Creating your own hair- the easy way
Part 2 of making realistic photomanipulations.
Last blog it was about shadows, now i'm gonna give some tips on creating fur and hair.
There's three ways to do this, I often combine two of them. Let's start with a model. You will need to erase all the parts around her that we don't need. Don't waste time on trying to mask out the strands of hair, just follow the basic shape of it all. When you're done you will need to create new hair to make it look realistic. Hair is not perfect and have strands flying everywhere. So what we can do first is to SMUDGE on the edges a little using a special brush. You can do this in a very light way or actually create big flowing hair this way, whatever you desire. You can use any brush you like, I have found that the first choice of photoshops "natural" brushes work good but there's a better choice, there's brushes designed just for hair smudging. Some of my favorites are:
If you use these please remember to respect and credit the artist that took the time to make and share these.
When using these you have to experiment a lot. You pick the smudge tool and use a pretty high strength, sometimes I even use over 90 percent, especielly when using a little size and for tiny strands and very simple brushes. What you will need to do is to combine the bigger more detailed brushes with simple one dotted ones to make strands in different size. The very first standard brush in photoshop, the one pixel one, often works good for smudging. You have to smudge following the flow of the hair, be light on the hand and don't be too stiff. Remember that hair is flowy, it's very rarely completely flat.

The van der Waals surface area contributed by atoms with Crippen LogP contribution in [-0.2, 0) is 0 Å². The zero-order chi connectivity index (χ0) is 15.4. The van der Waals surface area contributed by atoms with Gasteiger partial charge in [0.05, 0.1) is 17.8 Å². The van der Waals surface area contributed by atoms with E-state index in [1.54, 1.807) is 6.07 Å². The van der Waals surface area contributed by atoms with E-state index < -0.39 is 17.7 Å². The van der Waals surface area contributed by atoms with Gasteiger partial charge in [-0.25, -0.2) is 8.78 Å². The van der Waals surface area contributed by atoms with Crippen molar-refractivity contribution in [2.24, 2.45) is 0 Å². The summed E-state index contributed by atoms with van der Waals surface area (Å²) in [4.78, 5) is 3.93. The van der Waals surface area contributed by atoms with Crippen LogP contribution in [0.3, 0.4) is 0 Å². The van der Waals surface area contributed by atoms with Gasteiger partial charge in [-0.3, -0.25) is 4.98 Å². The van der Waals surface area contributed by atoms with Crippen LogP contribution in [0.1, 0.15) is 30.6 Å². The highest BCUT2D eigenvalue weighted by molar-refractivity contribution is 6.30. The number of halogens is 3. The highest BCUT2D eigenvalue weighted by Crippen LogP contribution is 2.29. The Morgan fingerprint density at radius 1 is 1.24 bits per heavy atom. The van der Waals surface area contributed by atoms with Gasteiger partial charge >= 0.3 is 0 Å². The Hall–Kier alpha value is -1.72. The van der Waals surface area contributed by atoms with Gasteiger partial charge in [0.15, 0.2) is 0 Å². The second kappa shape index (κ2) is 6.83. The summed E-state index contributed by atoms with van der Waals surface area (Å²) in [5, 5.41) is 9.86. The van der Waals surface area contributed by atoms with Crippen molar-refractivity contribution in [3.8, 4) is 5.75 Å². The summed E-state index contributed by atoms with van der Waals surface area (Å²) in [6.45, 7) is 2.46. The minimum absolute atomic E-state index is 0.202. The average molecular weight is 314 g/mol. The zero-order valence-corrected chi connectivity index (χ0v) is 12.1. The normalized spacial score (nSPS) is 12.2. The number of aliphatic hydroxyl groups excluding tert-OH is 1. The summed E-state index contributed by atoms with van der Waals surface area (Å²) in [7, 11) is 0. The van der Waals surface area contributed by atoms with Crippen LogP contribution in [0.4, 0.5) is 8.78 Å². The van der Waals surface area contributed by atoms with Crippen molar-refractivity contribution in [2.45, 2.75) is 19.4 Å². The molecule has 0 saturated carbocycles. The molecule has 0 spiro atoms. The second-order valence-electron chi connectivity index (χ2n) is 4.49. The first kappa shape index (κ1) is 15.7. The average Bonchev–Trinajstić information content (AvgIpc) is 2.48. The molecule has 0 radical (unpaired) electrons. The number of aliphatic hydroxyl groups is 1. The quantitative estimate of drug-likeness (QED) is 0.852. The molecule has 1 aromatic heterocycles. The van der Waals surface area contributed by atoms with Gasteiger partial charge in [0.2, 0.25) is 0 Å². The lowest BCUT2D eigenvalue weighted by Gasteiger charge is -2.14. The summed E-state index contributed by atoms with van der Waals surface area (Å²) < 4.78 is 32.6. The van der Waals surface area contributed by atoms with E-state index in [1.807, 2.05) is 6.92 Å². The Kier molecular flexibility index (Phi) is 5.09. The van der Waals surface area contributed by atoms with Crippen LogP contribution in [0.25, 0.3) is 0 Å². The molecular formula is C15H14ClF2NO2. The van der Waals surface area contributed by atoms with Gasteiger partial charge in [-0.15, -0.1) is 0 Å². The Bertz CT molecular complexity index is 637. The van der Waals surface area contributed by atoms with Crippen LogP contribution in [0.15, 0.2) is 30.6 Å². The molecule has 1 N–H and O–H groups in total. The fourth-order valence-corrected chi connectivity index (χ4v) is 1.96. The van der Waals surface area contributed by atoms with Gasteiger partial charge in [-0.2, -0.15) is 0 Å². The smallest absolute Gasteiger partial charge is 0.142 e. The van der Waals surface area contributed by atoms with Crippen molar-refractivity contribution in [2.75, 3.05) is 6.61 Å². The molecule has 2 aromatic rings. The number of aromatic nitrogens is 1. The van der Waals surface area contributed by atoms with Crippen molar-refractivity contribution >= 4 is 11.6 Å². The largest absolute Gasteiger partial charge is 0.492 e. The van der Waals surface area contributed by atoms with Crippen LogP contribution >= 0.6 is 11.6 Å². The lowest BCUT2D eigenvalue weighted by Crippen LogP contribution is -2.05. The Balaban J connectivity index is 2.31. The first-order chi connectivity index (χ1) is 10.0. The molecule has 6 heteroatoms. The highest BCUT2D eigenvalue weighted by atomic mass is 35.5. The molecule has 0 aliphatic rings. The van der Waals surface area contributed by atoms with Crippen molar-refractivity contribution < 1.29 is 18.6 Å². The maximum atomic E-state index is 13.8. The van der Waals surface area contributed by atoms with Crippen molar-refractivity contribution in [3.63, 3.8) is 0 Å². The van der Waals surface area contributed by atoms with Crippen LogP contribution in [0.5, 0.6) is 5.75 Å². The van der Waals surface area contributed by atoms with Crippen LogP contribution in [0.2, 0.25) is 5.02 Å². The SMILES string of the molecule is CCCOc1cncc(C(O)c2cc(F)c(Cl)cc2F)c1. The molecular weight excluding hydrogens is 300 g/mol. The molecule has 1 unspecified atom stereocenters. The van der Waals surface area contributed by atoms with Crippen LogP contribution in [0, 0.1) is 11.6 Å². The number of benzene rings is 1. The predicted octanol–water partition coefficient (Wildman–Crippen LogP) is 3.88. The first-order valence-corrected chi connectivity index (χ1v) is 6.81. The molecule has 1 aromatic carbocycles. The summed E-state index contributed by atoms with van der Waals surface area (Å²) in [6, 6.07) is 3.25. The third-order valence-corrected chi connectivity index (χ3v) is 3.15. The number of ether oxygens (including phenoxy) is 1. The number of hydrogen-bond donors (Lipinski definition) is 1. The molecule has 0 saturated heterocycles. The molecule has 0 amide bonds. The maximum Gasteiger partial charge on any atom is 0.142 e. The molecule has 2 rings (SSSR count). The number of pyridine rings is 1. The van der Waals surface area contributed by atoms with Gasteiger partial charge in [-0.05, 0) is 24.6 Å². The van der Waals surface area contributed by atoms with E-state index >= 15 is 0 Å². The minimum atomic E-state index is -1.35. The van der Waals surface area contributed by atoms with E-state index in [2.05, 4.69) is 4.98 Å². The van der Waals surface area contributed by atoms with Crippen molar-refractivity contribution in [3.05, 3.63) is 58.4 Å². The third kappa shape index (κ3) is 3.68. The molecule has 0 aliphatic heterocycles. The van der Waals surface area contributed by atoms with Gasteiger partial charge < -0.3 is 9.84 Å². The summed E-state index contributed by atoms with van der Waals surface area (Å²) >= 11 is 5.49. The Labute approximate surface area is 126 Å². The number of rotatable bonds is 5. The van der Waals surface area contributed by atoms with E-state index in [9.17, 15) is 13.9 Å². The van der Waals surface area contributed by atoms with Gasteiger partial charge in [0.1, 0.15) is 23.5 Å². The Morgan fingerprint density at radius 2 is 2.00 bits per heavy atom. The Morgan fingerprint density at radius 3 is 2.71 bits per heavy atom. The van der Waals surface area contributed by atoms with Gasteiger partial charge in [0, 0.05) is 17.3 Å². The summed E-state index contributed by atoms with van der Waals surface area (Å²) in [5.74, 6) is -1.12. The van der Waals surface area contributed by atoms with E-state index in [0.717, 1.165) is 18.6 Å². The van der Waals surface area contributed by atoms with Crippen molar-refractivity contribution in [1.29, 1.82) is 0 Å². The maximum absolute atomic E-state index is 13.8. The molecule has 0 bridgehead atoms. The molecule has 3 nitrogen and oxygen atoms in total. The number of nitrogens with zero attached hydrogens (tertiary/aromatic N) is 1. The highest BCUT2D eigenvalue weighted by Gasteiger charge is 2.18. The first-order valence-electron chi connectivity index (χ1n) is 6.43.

So now we covered the basics about smudging hair. Now let's talk about painting it. It can sound a bit complicated but you won't have to paint the entire hair, just strands of it. It's very simple, pick a one pixel tiny brush, opacity/strength differs but I often use around 50 percent. Then simply paint the strands using the ALT key to pick up different colors from the hair with the eyedropper. Often you will need to smudge a little or put a light blur on them so keep EVERYTHING on a different layer. Combine colors and tones and EXPERIMENT. It will not look perfect right away.
The last thing i'm gonna cover is using actual hair brushes.
Some very good ones:
Remember to read the artists RULES and follow them.
When experimenting with brushes remember that you can move them around using the edit, transform tool (try the free transform) You can also experiment with colors, opacity (always lower on every layer) and blend modes. You will need to use the brush in more than one layer and one color and you will need to use more than ONE of them. It also always looks nicer when combining this with either some smudging or painting. Just a few strands will make a huge difference.
Once you get the hang of this you will see a big difference in your photo manipulations.
You create fur in very much the same way, but fur is often not as flowy as hair. Here's a smuging brush for both hair AND fur:
What I would recomend is to study real hair, the way it flows, the way strands go over each other and the many different tones of the hair. How you make your own hair is completely up to you, these are just a few guidelines you might want to try out.
Photo credits: Alan Webber.
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